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What I do on my bikes is take a glueless patch kit and apply a patch to the head tube where the cable is rubbing. If you have a dark bike its not even noticeable and even with a light colored frame(in my case I have a white frame) it doesn't look out of place. Give it a shot.


These work really well, there are also rubber frame protectors that slide on the cable, but dont really stop the frame protector from damaging the finish of the frame.


Most manufacturers put frame protecting pads in the box when the bike is shipped unassembled. Unfortunately, whoever assembled yours didn't put them on.


i found see thru electrical tape at my local dept. store, works great for these kind of things. i dont mind scratches either, but i also dont mind spending 30 seconds to prevent ones i know i can prevent...

if i have a new frameset that i am building up, ill use the see thru electrical tape for places like where the front deraileur clamps on, or top tube cable guide clamps, or clamp on down tube shifters/cable stops.


Sheldon Brown wrote an article that pretty much solved the issue for me, though the loop side velcro strips I placed on the frame in the rub zone years ago remain to this day.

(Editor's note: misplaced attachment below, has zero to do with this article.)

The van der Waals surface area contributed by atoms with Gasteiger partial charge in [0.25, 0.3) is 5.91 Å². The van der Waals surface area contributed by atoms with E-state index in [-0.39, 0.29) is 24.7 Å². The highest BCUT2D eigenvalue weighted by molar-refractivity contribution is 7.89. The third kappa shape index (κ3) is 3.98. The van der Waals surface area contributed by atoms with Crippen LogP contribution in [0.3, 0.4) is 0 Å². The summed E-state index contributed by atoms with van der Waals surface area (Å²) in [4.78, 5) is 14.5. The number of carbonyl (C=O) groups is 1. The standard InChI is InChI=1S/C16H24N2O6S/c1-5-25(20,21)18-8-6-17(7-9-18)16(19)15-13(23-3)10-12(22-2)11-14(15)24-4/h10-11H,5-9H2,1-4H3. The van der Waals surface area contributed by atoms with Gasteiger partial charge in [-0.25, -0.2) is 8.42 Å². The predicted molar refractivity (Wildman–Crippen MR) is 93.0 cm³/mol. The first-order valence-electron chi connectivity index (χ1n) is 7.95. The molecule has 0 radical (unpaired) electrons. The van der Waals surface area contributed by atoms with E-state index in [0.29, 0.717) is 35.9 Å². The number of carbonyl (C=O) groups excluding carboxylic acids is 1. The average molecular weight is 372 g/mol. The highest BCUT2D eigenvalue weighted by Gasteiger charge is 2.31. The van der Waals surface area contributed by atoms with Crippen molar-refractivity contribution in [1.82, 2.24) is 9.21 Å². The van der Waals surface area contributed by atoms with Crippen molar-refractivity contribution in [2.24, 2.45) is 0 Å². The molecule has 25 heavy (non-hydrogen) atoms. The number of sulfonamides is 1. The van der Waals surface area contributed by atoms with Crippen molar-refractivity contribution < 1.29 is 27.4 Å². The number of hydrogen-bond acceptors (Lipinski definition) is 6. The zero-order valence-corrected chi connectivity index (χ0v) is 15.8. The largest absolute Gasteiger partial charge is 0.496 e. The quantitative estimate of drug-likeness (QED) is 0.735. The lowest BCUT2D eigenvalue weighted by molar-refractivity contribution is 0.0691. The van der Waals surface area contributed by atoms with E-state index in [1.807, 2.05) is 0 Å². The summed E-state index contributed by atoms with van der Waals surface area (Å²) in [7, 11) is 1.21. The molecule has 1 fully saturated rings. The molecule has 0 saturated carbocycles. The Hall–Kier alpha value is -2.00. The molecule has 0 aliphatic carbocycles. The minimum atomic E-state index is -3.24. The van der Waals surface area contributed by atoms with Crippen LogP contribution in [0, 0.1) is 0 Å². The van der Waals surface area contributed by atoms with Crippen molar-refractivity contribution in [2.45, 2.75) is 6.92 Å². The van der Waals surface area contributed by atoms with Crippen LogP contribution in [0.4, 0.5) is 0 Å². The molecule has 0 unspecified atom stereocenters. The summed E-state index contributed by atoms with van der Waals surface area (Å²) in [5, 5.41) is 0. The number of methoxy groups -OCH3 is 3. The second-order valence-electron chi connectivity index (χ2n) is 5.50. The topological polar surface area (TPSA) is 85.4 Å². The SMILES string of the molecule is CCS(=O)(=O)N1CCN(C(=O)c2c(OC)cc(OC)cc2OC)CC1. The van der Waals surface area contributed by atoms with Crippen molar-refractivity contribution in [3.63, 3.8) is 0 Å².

"Criss-Cross" Cables
Most bicycles with handlebar-mounted shifters run the rear cable on the right, the front on the left. This causes some awkwardness in routing the length of housing from the shift lever to the frame stops. Due to the need to allow these housings to be long enough to permit the bars to be turned all the way back and forth, the housings often wind up making a reverse bend--for instance, the rear will go from the shifter, which is on the right, swing forward and cross over past the centerline of the bicycle, then back over to the right side of the headtube, before heading down the down tube. These extra bends increase friction, and the fairly forcible contact between the housing and the side of the headtube can damage the finish.

A neat solution to this is to run the cables "criss-cross" style: The rear runs from the lever, (on the right) around the headtube, and to the cable stop on the left side of the downtube! The front cable crosses over similarly from the left side of the handlebar to the right side of the down tube.

The bare cables then cross one another under the middle of the downtube, making an "X". The cables may touch where they cross, but they will do so very lightly, since they are both straight...the tiny bit of friction at this crossing is more than offset by the reduction in friction in the smoother-flowing cable housings.

This technique does not work with over-the-bottom-bracket cable routing, but is doable with most newer bikes that have under-the-bottom-bracket cable routing and cable stops mounted toward the bottom side of the down tube.



For solving this problem at my bike, i took a peace of plastic pipework, cutted it in the form i wanted to have it and glued it to the frame, you see it in this picture: https://plus.google.com/photos/105595303295348417626/albums/5672831559776878401/5799915850407291170?banner=pwa&pid=5799915850407291170&oid=105595303295348417626

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